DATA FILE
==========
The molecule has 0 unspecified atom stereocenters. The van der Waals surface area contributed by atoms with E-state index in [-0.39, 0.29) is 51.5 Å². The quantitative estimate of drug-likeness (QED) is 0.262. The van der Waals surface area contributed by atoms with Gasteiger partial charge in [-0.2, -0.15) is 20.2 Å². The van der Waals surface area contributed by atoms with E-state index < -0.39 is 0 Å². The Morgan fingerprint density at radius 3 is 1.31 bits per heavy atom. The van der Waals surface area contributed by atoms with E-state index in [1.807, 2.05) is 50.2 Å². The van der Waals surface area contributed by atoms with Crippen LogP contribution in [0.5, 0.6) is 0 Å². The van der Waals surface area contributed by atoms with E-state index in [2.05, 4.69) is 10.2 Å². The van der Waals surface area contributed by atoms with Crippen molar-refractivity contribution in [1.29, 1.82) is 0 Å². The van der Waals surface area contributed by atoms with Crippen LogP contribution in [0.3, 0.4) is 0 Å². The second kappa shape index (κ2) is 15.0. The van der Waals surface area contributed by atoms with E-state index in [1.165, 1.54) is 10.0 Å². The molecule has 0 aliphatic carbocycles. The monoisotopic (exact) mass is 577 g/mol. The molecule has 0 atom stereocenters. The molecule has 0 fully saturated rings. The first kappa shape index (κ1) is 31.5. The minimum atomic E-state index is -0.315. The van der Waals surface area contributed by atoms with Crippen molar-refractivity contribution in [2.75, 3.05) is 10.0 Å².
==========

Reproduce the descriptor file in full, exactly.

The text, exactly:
The molecule has 0 unspecified atom stereocenters. The van der Waals surface area contributed by atoms with E-state index in [-0.39, 0.29) is 51.5 Å². The quantitative estimate of drug-likeness (QED) is 0.262. The van der Waals surface area contributed by atoms with Gasteiger partial charge in [-0.2, -0.15) is 20.2 Å². The van der Waals surface area contributed by atoms with E-state index < -0.39 is 0 Å². The Morgan fingerprint density at radius 3 is 1.31 bits per heavy atom. The van der Waals surface area contributed by atoms with E-state index in [1.807, 2.05) is 50.2 Å². The van der Waals surface area contributed by atoms with Crippen LogP contribution in [0.5, 0.6) is 0 Å². The van der Waals surface area contributed by atoms with E-state index in [2.05, 4.69) is 10.2 Å². The van der Waals surface area contributed by atoms with Crippen molar-refractivity contribution in [1.29, 1.82) is 0 Å². The van der Waals surface area contributed by atoms with Crippen LogP contribution in [0.3, 0.4) is 0 Å². The second kappa shape index (κ2) is 15.0. The van der Waals surface area contributed by atoms with E-state index in [1.165, 1.54) is 10.0 Å². The molecule has 0 aliphatic carbocycles. The monoisotopic (exact) mass is 577 g/mol. The molecule has 0 atom stereocenters. The molecule has 0 fully saturated rings. The first kappa shape index (κ1) is 31.5. The minimum atomic E-state index is -0.315. The van der Waals surface area contributed by atoms with Crippen molar-refractivity contribution in [2.75, 3.05) is 10.0 Å².